As I’ve noted before, the current market is not a particularly good one for newbies or for big moves by seasoned investors. But that doesn’t mean one should abandon the idea of buy-and-hold real estate investment.
Indeed, I am convinced that buy-and-hold real estate investment is the best investment around. It is, as my dad likes to say, the best way for someone of modest means to become independently wealthy.
The IDEAL Investment
The way we like to think of it is that buy-and-hold real estate is the “IDEAL” investment, which is an acronym for why it’s so good.
The income from real estate is just the cash flow that an investment property brings in. This should be seen as the cherry on top, though. Many new investors think that they can buy enough properties to just live off the cash flow on a beach somewhere. Yes, this is possible. But if you use debt, it will take quite a while and quite a few properties.
But that doesn’t mean the extra income isn’t nice. Many stocks don’t give out dividends and no bonds do. So the cash flow is definitely a nice bonus. But that’s what it is — a bonus.
The government considers a property to depreciate in value from the purchase price to zero in 27.5 years. (39 years for commercial real estate, and this only includes the property, not the land. The property is usually 80% of the price and the land 20%.)
Thus if you buy a property for $275,000 (assume no land value here), every year it “loses” $10,000 of value according to the government. This means if you make $10,000 in income with your property, you made nothing according to the IRS and owe no income taxes.
This also goes for other income if you are an “active investor,” namely if investing in real estate is your career rather than a form of passive income. The rule is you need to spend 500 hours a year to be considered an active investor. (Talk to your accountant about this if you are not sure you qualify.)
When you sell, you have to pay taxes on whatever depreciation “losses” you recapture, but there are two ways out of this. You can do a 1031 exchange and continue to defer that gain into another property, or you can pass it onto your heirs and the basis will start over.
There’s also the mortgage interest deduction. So yes, there are a lot of tax advantages to holding real estate.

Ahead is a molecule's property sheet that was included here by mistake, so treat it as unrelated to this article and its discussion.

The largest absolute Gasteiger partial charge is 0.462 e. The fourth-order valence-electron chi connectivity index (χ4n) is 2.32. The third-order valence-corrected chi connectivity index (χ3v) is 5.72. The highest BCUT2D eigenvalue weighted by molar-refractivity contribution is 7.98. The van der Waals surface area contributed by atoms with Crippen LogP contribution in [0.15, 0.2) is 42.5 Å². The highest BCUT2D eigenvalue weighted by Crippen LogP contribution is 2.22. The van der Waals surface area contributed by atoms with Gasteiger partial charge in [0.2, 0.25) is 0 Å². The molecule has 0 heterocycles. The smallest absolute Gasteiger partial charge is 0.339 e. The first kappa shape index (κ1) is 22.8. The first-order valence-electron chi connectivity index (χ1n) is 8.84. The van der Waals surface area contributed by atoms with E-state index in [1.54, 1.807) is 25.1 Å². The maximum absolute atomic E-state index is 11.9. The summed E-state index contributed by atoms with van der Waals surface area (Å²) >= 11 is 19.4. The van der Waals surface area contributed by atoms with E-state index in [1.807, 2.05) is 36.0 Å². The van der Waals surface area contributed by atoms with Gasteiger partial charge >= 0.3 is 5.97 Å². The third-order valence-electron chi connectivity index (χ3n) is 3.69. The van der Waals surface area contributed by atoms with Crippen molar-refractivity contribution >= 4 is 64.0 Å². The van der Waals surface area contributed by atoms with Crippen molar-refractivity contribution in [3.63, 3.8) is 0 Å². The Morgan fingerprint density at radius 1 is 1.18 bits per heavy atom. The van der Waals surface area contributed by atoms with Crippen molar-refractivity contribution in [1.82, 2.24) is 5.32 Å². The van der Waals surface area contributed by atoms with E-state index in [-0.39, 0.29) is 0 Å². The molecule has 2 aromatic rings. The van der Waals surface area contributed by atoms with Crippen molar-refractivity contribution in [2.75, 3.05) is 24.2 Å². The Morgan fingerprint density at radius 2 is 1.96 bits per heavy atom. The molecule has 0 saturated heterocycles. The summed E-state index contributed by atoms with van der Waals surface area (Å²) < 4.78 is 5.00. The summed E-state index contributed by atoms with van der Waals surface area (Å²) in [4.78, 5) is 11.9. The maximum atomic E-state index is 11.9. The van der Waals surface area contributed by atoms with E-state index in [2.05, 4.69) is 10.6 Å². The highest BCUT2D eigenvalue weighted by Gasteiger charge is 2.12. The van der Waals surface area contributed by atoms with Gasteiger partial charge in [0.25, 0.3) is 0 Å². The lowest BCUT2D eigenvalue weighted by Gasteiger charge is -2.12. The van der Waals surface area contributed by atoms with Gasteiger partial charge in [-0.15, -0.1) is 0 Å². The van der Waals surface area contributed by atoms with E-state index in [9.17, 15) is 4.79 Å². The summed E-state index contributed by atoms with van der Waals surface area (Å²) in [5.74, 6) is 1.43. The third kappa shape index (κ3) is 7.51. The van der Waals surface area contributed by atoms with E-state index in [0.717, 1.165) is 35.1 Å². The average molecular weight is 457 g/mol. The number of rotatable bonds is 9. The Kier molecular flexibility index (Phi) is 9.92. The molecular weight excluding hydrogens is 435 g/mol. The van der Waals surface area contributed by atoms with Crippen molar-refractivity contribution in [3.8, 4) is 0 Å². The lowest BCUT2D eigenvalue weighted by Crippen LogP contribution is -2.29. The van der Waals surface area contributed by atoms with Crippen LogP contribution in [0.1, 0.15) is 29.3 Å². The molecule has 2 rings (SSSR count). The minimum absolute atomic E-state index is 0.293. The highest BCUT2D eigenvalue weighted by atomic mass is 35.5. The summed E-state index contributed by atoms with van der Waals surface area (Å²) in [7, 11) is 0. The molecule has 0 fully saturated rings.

What got my father first interested in real estate was looking at an amortization table. One of the big things successful buy-and-hold investors do is get long-term bank debt on their properties and get rid of private loans, and especially hard money loans, as soon as possible.
Yes, in the beginning, particularly with a 30-year loan, you are not paying off much principal. But each month you pay off more and more principal and less and less interest. So there is a bit of exponential growth here.
And it’s nice to have some forced savings through principal paydown rather than paying all of it away as you would with an interest-only loan or rent.
In the long run, real estate goes up in value. Yes, there are exceptions like the 2008 financial crisis. But usually, it goes up, and over the long-term, it basically always goes up.
Usually, when real estate goes down in value, it’s a fairly small decrease. Generally, real estate appreciates at a pretty steady rate and has, historically, beaten inflation by a small amount.
Appreciation also acts in a bit of an exponential way. For example, a property bought for $100,000 goes up 5% in year one, so it goes up by $5,000 and is now worth $105,000. Next year, it goes up 5% again. Well, that’s a gain of $5,250, so it’s worth $110,250. The next year, it would be an increase of $5,512.50 and so on.
One of the big advantages of real estate is leverage: the ability to use OPM (Other People’s Money).
For example, if you buy a property for $100,000, but get an 80% loan, you only put down $20,000. Now if the property goes up in value by 5%, your return is actually 25% ($5,000 / $20,000). Which is a huge return, especially with the rest of the advantages listed above!
Now yes, leverage is a two-edged sword. Real estate can go down, which would lead to a 25% loss. But two points work against this. One, real estate goes up in value over the long run as listed under “A,” which is why buy-and-hold real estate investment is a “get rich slow scheme.” And two…
Built-in Equity & an Inefficient Market
Unlike the stock market, real estate is a very inefficient market. The biggest so-called “disadvantage of real estate,” namely that property is relatively illiquid, provides a great opportunity.
Because real estate can’t just be sold in a day by pressing “sell” on E-Trade, it means that you can find those motivated sellers and value-add deals and buy under market. With stock market investing, it’s possible but very, very difficult. After all, Warren Buffett beat a hedge fund manager in a bet by simply buying an index fund!
If you get a good deal, that insulates you from the risk of leverage.
For example, if you buy that hypothetical deal above for $100,000, but the property is worth $120,000, you have a $20,000 cushion right off the bat. If the property goes up in value by $5,000, you made 25% (assuming you got an 80% loan). But if it goes down in value by $5,000, you still have $15,000 of built-in equity and haven’t lost anything.
For these reasons, I strongly believe buy-and-hold real estate is the best investment around. At the time of this writing, it may not be the best thing to jump into headfirst. But the market will normalize soon enough. Therefore, buy-and-hold real estate is definitely something you should consider investing in (or investing more in) going forward.
Are you investing in buy and hold?
Tell us why or why not in the comments.